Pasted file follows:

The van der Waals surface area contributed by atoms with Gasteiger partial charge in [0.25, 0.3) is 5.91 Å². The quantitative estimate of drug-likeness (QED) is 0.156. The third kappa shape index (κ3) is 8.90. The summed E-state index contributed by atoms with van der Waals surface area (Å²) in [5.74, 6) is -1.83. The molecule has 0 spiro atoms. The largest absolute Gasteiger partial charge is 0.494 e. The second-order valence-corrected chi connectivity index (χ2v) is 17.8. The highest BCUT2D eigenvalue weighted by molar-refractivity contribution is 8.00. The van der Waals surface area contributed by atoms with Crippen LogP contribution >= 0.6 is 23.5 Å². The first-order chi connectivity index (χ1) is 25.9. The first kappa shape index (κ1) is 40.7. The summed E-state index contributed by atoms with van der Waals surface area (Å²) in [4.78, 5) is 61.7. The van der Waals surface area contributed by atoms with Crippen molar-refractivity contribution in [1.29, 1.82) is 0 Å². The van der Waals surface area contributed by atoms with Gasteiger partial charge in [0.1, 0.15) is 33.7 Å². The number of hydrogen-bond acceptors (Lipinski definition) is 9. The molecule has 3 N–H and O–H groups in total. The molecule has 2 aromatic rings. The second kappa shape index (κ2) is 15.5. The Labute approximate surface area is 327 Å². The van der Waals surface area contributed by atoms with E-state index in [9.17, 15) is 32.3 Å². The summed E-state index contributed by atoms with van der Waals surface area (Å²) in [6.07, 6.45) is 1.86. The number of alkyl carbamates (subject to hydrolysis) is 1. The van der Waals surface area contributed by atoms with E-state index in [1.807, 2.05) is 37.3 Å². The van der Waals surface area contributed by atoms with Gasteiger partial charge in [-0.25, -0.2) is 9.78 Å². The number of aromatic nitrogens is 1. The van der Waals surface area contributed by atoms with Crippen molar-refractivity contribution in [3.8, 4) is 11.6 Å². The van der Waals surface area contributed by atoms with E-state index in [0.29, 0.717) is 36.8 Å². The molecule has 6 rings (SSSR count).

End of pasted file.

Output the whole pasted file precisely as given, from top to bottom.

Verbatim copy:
The van der Waals surface area contributed by atoms with Gasteiger partial charge in [0.25, 0.3) is 5.91 Å². The quantitative estimate of drug-likeness (QED) is 0.156. The third kappa shape index (κ3) is 8.90. The summed E-state index contributed by atoms with van der Waals surface area (Å²) in [5.74, 6) is -1.83. The molecule has 0 spiro atoms. The largest absolute Gasteiger partial charge is 0.494 e. The second-order valence-corrected chi connectivity index (χ2v) is 17.8. The highest BCUT2D eigenvalue weighted by molar-refractivity contribution is 8.00. The van der Waals surface area contributed by atoms with Crippen LogP contribution >= 0.6 is 23.5 Å². The first-order chi connectivity index (χ1) is 25.9. The first kappa shape index (κ1) is 40.7. The summed E-state index contributed by atoms with van der Waals surface area (Å²) in [4.78, 5) is 61.7. The van der Waals surface area contributed by atoms with Crippen molar-refractivity contribution in [1.29, 1.82) is 0 Å². The van der Waals surface area contributed by atoms with Gasteiger partial charge in [0.1, 0.15) is 33.7 Å². The number of hydrogen-bond acceptors (Lipinski definition) is 9. The molecule has 3 N–H and O–H groups in total. The molecule has 2 aromatic rings. The second kappa shape index (κ2) is 15.5. The Labute approximate surface area is 327 Å². The van der Waals surface area contributed by atoms with E-state index in [9.17, 15) is 32.3 Å². The summed E-state index contributed by atoms with van der Waals surface area (Å²) in [6.07, 6.45) is 1.86. The number of alkyl carbamates (subject to hydrolysis) is 1. The van der Waals surface area contributed by atoms with E-state index in [1.807, 2.05) is 37.3 Å². The van der Waals surface area contributed by atoms with Gasteiger partial charge in [-0.25, -0.2) is 9.78 Å². The number of aromatic nitrogens is 1. The van der Waals surface area contributed by atoms with Crippen molar-refractivity contribution in [3.8, 4) is 11.6 Å². The van der Waals surface area contributed by atoms with E-state index in [0.29, 0.717) is 36.8 Å². The molecule has 6 rings (SSSR count).